One obstacle to asking for help is knowing that one needs to. This article outlines the functions and competencies of a CFO, allowing you to measure the effectiveness of your current approach. If you find holes in your approach, a smart next step is to ask for help and call in the big guns of a CFO solution.
This is an advertorial for Preferred CFO. We’re the team with multiple startup enterprises under our belts, aggregate decades of experience as CFOs, and more degrees than you can shake a stick at. Unless you’re already paying six digits for financial expertise, we can help you.
Even if you are paying six digits, we can definitely help you.
That’s all the promotion you’ll have to read today. The remainder of this article describes what your CFO, partner, or brother-in-law should be providing for you. If you’ve been looking for a chance to fire him, this article just might give you the chance.
The job function of a financial officer is to “maximize owner wealth.” That’s different from any other role in the company. Operations does the job. Marketing publicizes the job. Sales trades the job for money. Human resources and executives organize the job doers. Accounting quantifies the income from the job.
The CFO is responsible for maximizing profit and wealth from all of those functions.
Some are surprised to learn that a financial officer is not an accountant. It’s true that financial officers usually supervise the accounting staff. They supervise and report the P&L. They make important accounting decisions about depreciation and definitions that impact a Balance Sheet and determine a company’s Book Value. They supervise or act as the controller in managing and controlling cash.
The defining difference between an accountant and a financial officer is that accountants look to the past while a financial officer looks to the future.
Statistical Judgment & Forecasting
Looking into the future is not directly possible, and financial officers are rarely former palm readers. The core competency that financial officers bring to the table is statistics and forecasting. Statistics is the systematic collection of quantitative data. Financial officers are also responsible for perceiving the context in which the data operates and making qualitative judgments. After collecting all available data, a financial officer projects the trend into the future and makes decisions off of those trends.
Every company needs a scientific fortune teller. The second most important principle in business is correct timing, just after correct action. The right product at the wrong moment can spell disaster.
Hard Decisions & Cost-Benefit
Using statistics, judgment, and forecasting, financial officers are frequently assigned ultimate responsibility for hard decisions. When a company needs to cut expenses, the financial officer is tasked with figuring out how to do it. When a company is faced with decisions launching new products, expanding production, salary levels, marketing investment, and other strategic possibilities, the financial officer is responsible for predicting its profitability. When any major purchase is considered, the financial officer is responsible for labeling it a good idea or a bad idea.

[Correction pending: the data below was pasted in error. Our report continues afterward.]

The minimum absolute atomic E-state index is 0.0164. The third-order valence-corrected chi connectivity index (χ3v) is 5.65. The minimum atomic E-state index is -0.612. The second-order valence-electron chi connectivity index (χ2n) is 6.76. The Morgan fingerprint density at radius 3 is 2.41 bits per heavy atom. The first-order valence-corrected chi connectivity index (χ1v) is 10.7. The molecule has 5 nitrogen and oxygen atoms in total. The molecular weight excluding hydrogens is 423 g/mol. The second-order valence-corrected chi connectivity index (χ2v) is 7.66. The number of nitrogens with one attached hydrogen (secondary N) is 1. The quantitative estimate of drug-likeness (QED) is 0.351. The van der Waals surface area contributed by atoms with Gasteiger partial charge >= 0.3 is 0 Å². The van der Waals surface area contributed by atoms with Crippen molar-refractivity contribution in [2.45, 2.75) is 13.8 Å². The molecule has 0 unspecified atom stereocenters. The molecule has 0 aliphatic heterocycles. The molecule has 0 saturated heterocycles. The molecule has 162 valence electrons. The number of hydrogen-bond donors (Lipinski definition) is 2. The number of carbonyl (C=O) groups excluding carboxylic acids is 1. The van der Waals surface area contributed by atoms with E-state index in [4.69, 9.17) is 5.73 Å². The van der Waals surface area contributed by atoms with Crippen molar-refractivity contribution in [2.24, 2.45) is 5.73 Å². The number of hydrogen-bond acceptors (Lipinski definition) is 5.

The process a financial officer uses is a Cost-Benefit analysis. The complexity of hard business dilemmas means that a financial officer should be an expert in spreadsheets and modeling. Inability to manipulate data is a disqualifying deficiency in a financial officer. But more than building a complex spreadsheet, is identifying the right questions to ask and pulling in the relevant information to make the decision. And this is the area where expertise makes all the difference.
Internal decisions are not the only hard decisions a business faces. Strategic investment decisions are more rare but may be even more impactful. Mergers and Acquisitions can make or break a company’s future. Security investments in stocks and bonds can do the same. A company that sells out too early, too late, or too cheaply can diminish or even lose their long-awaited payout. Even more seemingly trivial decisions like real estate and property management can impact, in the long-term, a company’s solvency.
In the complex arena of securities trading, there is no replacement for experience.
Financial officers are especially and even solely responsible for buying insurance, buying loans, and implementing tax strategies. These areas of organizing money, risk, and interest require all of the skills so far described and more. Buying money is an unavoidable for any business. Expertise can make buying money an important and helpful part of a business strategy. Inexperience can make buying money a daunting and disastrous part of a business strategy.
A company that buys insurance, loans, or tax strategies without an experienced financial officer risks much and gains little.
No information can substitute for a personal consultation.
Talk to us. Seriously.